Buy a Real Car Now Before They Become Extinct
Sedans are disappearing.

Money/Makers Q&A: How Shea Couleé of ‘Drag Race’ Fashions Her Finances
Drag isn’t cheap.

8 Credit Card Strategies — And Some Surprises, Too
Strategic uses to improve your life.

3 Things to Do When You Get a Salary Increase
Celebrate, then plan.

Thursday’s need-to-know money news

Today’s top story: Writing a will? How to stop stalling and get it done. Also in the news: Hidden financing traps in car shopping, how to protect yourself in the Words with Friends data breach, and the big wedding expense nearly half of married couples regret.

Writing a Will? How to Stop Stalling and Get It Done
Make things easier for your loved ones.

Car Shopping? Don’t Fall for These Hidden Financing Traps
Avoiding the extended warranty trap.

How to Protect Yourself in the ‘Words with Friends’ Data Breach
200 million users are affected.

Nearly half of married couples regret this big wedding expense
This one might surprise you.

Monday’s need-to-know money news

Today’s top story: Car buyers could save thousands with just an hour of research. Also in the news: Home affordability is boxing out Americans who dream of relocating, the 15 best and worst US cities for young families, and why you should plan now to deal with holiday credit card debt.

Car Buyers Could Save $2,000 (or More) With an Hour of Research
60 minutes could save you thousands.

Survey: Home Affordability Boxes Out Americans Who Dream of Relocating
Almost 25% of Americans would like to relocate.

The 15 best—and worst—US cities for young, growing families
Is the West Coast the best coast?

Make a plan now to deal with holiday credit card debt. Here are four tips to follow.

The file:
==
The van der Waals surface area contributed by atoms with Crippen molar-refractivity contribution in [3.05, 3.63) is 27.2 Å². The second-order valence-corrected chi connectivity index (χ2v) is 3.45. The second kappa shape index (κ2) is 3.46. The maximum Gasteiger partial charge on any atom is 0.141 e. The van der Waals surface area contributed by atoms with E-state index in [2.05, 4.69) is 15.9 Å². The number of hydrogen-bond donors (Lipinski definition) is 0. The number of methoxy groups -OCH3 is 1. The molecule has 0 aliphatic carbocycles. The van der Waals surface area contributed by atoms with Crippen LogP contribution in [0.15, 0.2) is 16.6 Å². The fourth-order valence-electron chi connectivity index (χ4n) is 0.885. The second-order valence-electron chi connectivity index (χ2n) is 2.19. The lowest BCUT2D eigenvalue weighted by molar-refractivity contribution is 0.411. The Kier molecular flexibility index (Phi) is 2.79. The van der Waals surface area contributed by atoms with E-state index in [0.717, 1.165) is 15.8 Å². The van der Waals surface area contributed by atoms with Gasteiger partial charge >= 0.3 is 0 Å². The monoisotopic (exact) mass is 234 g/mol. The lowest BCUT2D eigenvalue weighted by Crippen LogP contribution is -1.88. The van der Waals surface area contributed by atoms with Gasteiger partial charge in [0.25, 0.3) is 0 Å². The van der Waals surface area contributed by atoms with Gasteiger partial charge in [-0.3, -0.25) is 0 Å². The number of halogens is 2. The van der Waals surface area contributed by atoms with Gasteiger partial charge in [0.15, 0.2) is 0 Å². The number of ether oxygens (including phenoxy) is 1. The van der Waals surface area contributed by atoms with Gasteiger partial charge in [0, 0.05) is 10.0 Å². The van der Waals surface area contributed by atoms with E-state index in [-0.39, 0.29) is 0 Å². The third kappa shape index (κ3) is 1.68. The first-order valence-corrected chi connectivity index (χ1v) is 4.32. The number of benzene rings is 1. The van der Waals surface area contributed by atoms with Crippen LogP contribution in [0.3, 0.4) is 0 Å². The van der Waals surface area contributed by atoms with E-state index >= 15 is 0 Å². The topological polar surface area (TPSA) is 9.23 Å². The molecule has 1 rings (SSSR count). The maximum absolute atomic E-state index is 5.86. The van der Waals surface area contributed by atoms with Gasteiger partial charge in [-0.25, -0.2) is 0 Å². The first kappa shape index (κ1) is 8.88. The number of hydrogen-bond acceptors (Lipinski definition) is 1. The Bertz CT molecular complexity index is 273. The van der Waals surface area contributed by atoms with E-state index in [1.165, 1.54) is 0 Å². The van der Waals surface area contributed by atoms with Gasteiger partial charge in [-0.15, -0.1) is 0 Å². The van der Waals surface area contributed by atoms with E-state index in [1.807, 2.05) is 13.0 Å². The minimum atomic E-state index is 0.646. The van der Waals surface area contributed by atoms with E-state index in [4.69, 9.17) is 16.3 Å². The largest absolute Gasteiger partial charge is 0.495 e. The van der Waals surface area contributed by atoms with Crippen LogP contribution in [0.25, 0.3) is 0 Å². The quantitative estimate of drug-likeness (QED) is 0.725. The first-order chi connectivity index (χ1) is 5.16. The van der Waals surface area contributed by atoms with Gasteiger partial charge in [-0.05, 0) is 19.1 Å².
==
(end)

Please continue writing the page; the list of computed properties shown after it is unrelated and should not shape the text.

The holidays are right around the corner.

Wednesday’s need-to-know money news

Today’s top story: Why your credit score isn’t the only gage of financial health. Also in the news: Car buying tips from an undercover salesman, 8 things that won’t hurt your credit, and how to control what could take a big bite out of your retirement nest egg.

Your Credit Score Isn’t the Only Gauge of Financial Health
The numbers you need to pay attention to.

5 Car-Buying Tips From My Days as an Undercover Salesman
How to navigate the car buying process.

8 Things That Won’t Hurt (Whew!) Your Credit
Starting with checking your credit score.

Here’s what could take a big bite out of your retirement nest egg — and how you can control it
Pacing yourself for the long haul.

Friday’s need-to-know money news

Today’s top story: Don’t be afraid to test-drive your car salesperson. Also in the news: How your net worth compares and what matters more, 5 family vacation planning tips learned on the fly, and creative strategies for lowering your debt-to-income ratio.

Don’t Be Afraid to Test-Drive Your Car Salesperson
Switch when you need to.

How Your Net Worth Compares — and What Matters More